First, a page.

With their usual skill, Brian Herbert and Kevin Anderson have taken ideas left behind by Frank Herbert and filled them with living characters and a true sense of wonder. Where Paul of Dune picked up the saga directly after the events of Dune, The Winds of Dune begins after the events of Dune Messiah.
Paul has walked off into the sand, blind, and is presumed dead. Jessica and Gurney are on Caladan; Alia is trying to hold the Imperial government together with Duncan; Mohiam dead at the hands of Stilgar; Irulan imprisoned. Paul's former friend, Bronso of Ix, now seems to be leading opposition to the House of Atreides. Herbert and Anderson's newest book in this landmark series will concentrate on these characters as well the growing battle between Jessica, and her daughter, Alia.
At the Publisher's request, this title is being sold without Digital Rights Management Software (DRM) applied.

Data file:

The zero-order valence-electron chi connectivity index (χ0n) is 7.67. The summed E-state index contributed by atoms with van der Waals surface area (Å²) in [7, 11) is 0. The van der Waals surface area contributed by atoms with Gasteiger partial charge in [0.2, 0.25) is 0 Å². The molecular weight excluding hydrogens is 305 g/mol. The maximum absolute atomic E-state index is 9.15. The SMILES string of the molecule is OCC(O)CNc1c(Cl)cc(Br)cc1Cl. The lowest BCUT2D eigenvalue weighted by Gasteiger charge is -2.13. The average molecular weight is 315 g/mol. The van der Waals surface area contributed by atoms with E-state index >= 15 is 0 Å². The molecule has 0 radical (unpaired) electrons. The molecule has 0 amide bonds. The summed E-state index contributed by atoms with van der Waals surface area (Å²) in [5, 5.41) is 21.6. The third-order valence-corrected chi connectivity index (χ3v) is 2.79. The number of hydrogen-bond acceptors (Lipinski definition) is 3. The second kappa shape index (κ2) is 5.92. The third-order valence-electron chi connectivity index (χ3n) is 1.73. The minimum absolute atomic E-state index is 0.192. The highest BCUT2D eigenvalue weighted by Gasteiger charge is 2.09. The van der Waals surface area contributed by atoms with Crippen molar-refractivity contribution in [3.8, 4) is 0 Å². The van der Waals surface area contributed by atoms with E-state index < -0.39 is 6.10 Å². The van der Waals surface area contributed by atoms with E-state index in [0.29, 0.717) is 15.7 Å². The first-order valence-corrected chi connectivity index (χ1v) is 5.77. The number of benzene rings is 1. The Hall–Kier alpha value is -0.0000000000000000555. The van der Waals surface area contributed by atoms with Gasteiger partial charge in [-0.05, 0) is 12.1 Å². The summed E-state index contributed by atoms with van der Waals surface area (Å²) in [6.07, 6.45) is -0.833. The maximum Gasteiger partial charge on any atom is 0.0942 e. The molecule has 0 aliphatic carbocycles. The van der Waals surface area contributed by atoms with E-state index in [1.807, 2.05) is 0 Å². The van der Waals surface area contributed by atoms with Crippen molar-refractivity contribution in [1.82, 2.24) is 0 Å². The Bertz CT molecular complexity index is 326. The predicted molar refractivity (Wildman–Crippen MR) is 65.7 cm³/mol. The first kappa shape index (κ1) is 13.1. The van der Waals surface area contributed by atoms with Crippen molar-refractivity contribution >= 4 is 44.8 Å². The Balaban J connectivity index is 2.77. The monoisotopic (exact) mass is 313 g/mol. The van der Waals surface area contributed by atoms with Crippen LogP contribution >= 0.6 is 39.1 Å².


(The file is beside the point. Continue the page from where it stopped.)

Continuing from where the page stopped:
Set immediately after Frank Herbert s Dune Messiah (1969), this satisfying tale from Herbert s son and Anderson (Paul of Dune) follows Jessica, the mother of galactic emperor Paul Atreides, as she returns to the desert planet Dune for her son s funeral. Paul s suicide after his mistress s childbed death leaves his sister, the insane and brutal Alia, as regent for his twin children. Alia releases Princess Irulan, Paul s wife and biographer, from house arrest on the condition that she present Paul as a god, even as Bronso of Ix circulates contrasting writings focusing on Paul s humanity. Alia, Jessica, Bronso and Irulan can describe aspects of Paul, but no single narrative can capture him. Fans of the original Dune series will love seeing familiar characters, and the narrative voice smoothly evokes the elder Herbert s style.
Customer ReviewsSee All
Better than expected
Obviously this writing duo has improved over time. Many die hard fans have had a hard time swallowing the style, or lack there of, in some of the other prequels and postquels.
I am pleased to say that this particular volume is a good read, not too fantastical, and adds to the whole Dune saga in a way that I think other Dune fans will appreciate.
Anderson and Herbert are not Frank Herbert, I think that's clear, but I do enjoy their continuations of the Dune-inverse. This one is sort of so-so and I could have just skipped it and went on to Children